To Politicize or Not to Politicize? That is the Advertising Question.
Image Credit: Colin Kaepernick/Twitter
In the live-or-die world of today’s advertising, Shakespeare is ever more relevant. Brand wars are dramas, after all. Each brand tries to achieve its goals while facing challenging obstacles. Twists and turns add flavor. But Nike chooses to get what it wants (sales) by being more irreverent, edgy and risky than its competitors. The recent Nike ad, featuring a headshot of former San Francisco Forty-Niners quarterback Colin Kaepernick, with the caption – “Believe in something. Even if it means sacrificing everything” with the tagline – “Just do it” is a perfect example of the question of life or death for a brand: How far can (or should) a brand go when it comes to taking a controversial position?
When an ad is cutting-edge (with an emphasis on the word “cutting”), the stakes are high. It can cut both ways. They can face fallout from some, admiration from others – which is certainly the case with the Nike/Kaepernick ad. What is without question, however, is that cutting-edge ads are memorable.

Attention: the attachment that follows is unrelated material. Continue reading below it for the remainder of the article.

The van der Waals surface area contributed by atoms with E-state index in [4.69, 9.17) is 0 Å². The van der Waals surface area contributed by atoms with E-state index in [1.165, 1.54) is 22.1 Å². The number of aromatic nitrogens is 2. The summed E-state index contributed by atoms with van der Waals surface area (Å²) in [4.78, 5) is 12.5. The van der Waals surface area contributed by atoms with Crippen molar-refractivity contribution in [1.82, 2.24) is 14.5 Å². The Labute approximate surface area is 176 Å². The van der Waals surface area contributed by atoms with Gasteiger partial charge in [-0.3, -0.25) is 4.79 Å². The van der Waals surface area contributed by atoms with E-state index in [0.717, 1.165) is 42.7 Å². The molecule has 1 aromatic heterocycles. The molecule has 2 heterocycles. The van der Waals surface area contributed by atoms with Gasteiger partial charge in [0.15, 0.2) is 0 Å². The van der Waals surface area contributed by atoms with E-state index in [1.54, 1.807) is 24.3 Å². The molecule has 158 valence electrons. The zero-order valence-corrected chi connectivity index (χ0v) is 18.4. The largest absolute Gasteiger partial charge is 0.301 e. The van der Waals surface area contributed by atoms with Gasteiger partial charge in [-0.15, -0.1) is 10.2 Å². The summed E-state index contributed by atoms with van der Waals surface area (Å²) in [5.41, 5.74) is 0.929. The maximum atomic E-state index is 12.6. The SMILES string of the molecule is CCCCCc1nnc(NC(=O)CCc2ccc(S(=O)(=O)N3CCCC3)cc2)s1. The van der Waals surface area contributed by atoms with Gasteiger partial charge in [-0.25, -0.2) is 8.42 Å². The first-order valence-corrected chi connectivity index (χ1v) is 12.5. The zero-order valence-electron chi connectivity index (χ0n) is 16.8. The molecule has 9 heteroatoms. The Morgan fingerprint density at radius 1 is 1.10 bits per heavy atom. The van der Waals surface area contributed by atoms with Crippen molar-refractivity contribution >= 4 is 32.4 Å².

On Thursday night, September 6, a commercial that complements the Nike/Kaepernick print ad aired during the season opener of the NFL. Fanning the flames of controversy? Pushing the envelope even further? Whatever cliché one chooses, the ripple effect of this campaign will turn into a Tsunami whether you like it or hate it.
To say this campaign is divisive is an understatement. Those who support Kaepernick’s act of protest will favor the Nike brand when they look to make their next sportswear purchase. Those opposed to his actions may no longer purchase Nike products. (Reports claim Kaepernick’s detractors are destroying their Nike products as their own demonstrations of protest.) In fact, CNBC Markets reported this past Tuesday that Nike shares fell. Will this be a short-term loss? In the long run, could Nike stock rise? It is too soon to see how this will play out, but what is undeniable is the enormous publicity being generated by this current scenario. In fact, estimates are already cited at about $50 million, before the spot even aired. This is truly influencer marketing at its most intense – and influential.
According to the CNBC report, Nike has a mission to turn a spotlight on athletes who have overcome struggles. As John Gallagher, of the Detroit Free Press commented: “It's all part of our culture wars. But politics and protests aside, the Nike ad demonstrates an uncanny ability on Nike's part to understand its customers and to tap into the spirit of the age.”
Hot button topics such as the Nike/Kaepernick campaign may possibly be either the tip of the iceberg or the opening of floodgates for ads aimed at creating controversy. Then yet another question may be raised: Will future ads based on controversy be sincere – or merely sensational?
What would Shakespeare say about that?